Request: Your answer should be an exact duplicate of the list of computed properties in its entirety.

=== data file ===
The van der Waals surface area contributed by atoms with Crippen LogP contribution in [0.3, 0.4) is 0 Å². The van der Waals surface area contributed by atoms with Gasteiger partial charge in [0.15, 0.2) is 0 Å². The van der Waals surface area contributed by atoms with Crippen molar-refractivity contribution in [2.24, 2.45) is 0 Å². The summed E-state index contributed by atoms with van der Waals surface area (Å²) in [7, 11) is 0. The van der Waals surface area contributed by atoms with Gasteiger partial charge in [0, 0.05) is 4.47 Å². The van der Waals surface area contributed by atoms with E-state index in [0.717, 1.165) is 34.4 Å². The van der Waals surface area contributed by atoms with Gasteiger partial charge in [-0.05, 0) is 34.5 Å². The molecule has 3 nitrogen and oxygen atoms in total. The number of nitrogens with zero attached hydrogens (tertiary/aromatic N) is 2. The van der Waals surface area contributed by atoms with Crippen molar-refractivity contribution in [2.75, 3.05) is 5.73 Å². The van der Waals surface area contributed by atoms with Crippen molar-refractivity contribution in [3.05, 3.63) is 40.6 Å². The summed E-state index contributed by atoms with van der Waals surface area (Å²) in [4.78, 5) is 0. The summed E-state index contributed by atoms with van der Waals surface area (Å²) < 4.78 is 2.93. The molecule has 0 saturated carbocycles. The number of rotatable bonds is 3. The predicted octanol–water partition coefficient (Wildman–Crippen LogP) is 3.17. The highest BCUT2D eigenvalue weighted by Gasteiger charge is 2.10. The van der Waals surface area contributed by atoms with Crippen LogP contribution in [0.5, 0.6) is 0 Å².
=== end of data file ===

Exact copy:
The van der Waals surface area contributed by atoms with Crippen LogP contribution in [0.3, 0.4) is 0 Å². The van der Waals surface area contributed by atoms with Gasteiger partial charge in [0.15, 0.2) is 0 Å². The van der Waals surface area contributed by atoms with Crippen molar-refractivity contribution in [2.24, 2.45) is 0 Å². The summed E-state index contributed by atoms with van der Waals surface area (Å²) in [7, 11) is 0. The van der Waals surface area contributed by atoms with Gasteiger partial charge in [0, 0.05) is 4.47 Å². The van der Waals surface area contributed by atoms with E-state index in [0.717, 1.165) is 34.4 Å². The van der Waals surface area contributed by atoms with Gasteiger partial charge in [-0.05, 0) is 34.5 Å². The molecule has 3 nitrogen and oxygen atoms in total. The number of nitrogens with zero attached hydrogens (tertiary/aromatic N) is 2. The van der Waals surface area contributed by atoms with Crippen molar-refractivity contribution in [2.75, 3.05) is 5.73 Å². The van der Waals surface area contributed by atoms with Crippen molar-refractivity contribution in [3.05, 3.63) is 40.6 Å². The summed E-state index contributed by atoms with van der Waals surface area (Å²) in [4.78, 5) is 0. The summed E-state index contributed by atoms with van der Waals surface area (Å²) < 4.78 is 2.93. The molecule has 0 saturated carbocycles. The number of rotatable bonds is 3. The predicted octanol–water partition coefficient (Wildman–Crippen LogP) is 3.17. The highest BCUT2D eigenvalue weighted by Gasteiger charge is 2.10. The van der Waals surface area contributed by atoms with Crippen LogP contribution in [0.5, 0.6) is 0 Å².